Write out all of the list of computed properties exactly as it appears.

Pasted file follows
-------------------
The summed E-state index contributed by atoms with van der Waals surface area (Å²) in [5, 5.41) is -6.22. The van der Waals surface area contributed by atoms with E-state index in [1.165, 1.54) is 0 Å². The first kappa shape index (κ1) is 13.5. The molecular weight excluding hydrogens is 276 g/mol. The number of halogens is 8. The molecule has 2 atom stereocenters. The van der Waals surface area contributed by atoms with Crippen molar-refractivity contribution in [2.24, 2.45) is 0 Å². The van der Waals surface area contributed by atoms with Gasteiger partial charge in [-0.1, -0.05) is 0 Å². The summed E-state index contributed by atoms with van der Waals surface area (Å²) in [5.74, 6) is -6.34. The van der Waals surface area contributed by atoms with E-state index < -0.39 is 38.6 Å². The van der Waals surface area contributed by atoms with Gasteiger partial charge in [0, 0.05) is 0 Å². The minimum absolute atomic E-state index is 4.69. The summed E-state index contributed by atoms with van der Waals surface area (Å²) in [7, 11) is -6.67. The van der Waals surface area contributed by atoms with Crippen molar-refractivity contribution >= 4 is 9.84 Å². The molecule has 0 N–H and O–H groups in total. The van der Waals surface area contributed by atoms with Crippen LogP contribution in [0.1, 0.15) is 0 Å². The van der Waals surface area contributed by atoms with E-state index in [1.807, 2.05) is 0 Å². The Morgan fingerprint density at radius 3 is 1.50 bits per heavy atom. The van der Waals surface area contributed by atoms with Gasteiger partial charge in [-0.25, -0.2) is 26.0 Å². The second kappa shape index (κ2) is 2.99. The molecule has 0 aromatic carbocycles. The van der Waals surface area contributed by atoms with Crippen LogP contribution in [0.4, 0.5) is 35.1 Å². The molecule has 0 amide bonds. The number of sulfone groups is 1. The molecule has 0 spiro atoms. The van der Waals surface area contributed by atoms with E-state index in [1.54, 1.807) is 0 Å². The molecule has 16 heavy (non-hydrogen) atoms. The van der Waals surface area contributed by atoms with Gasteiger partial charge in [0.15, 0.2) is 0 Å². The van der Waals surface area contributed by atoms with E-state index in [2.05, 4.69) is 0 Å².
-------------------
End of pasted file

The summed E-state index contributed by atoms with van der Waals surface area (Å²) in [5, 5.41) is -6.22. The van der Waals surface area contributed by atoms with E-state index in [1.165, 1.54) is 0 Å². The first kappa shape index (κ1) is 13.5. The molecular weight excluding hydrogens is 276 g/mol. The number of halogens is 8. The molecule has 2 atom stereocenters. The van der Waals surface area contributed by atoms with Crippen molar-refractivity contribution in [2.24, 2.45) is 0 Å². The van der Waals surface area contributed by atoms with Gasteiger partial charge in [-0.1, -0.05) is 0 Å². The summed E-state index contributed by atoms with van der Waals surface area (Å²) in [5.74, 6) is -6.34. The van der Waals surface area contributed by atoms with E-state index < -0.39 is 38.6 Å². The van der Waals surface area contributed by atoms with Gasteiger partial charge in [0, 0.05) is 0 Å². The minimum absolute atomic E-state index is 4.69. The summed E-state index contributed by atoms with van der Waals surface area (Å²) in [7, 11) is -6.67. The van der Waals surface area contributed by atoms with Crippen molar-refractivity contribution >= 4 is 9.84 Å². The molecule has 0 N–H and O–H groups in total. The van der Waals surface area contributed by atoms with Crippen LogP contribution in [0.1, 0.15) is 0 Å². The van der Waals surface area contributed by atoms with E-state index in [1.807, 2.05) is 0 Å². The Morgan fingerprint density at radius 3 is 1.50 bits per heavy atom. The van der Waals surface area contributed by atoms with Gasteiger partial charge in [-0.25, -0.2) is 26.0 Å². The second kappa shape index (κ2) is 2.99. The molecule has 0 aromatic carbocycles. The van der Waals surface area contributed by atoms with Crippen LogP contribution in [0.4, 0.5) is 35.1 Å². The molecule has 0 amide bonds. The number of sulfone groups is 1. The molecule has 0 spiro atoms. The van der Waals surface area contributed by atoms with E-state index in [1.54, 1.807) is 0 Å². The molecule has 16 heavy (non-hydrogen) atoms. The van der Waals surface area contributed by atoms with Gasteiger partial charge in [0.15, 0.2) is 0 Å². The van der Waals surface area contributed by atoms with E-state index in [2.05, 4.69) is 0 Å².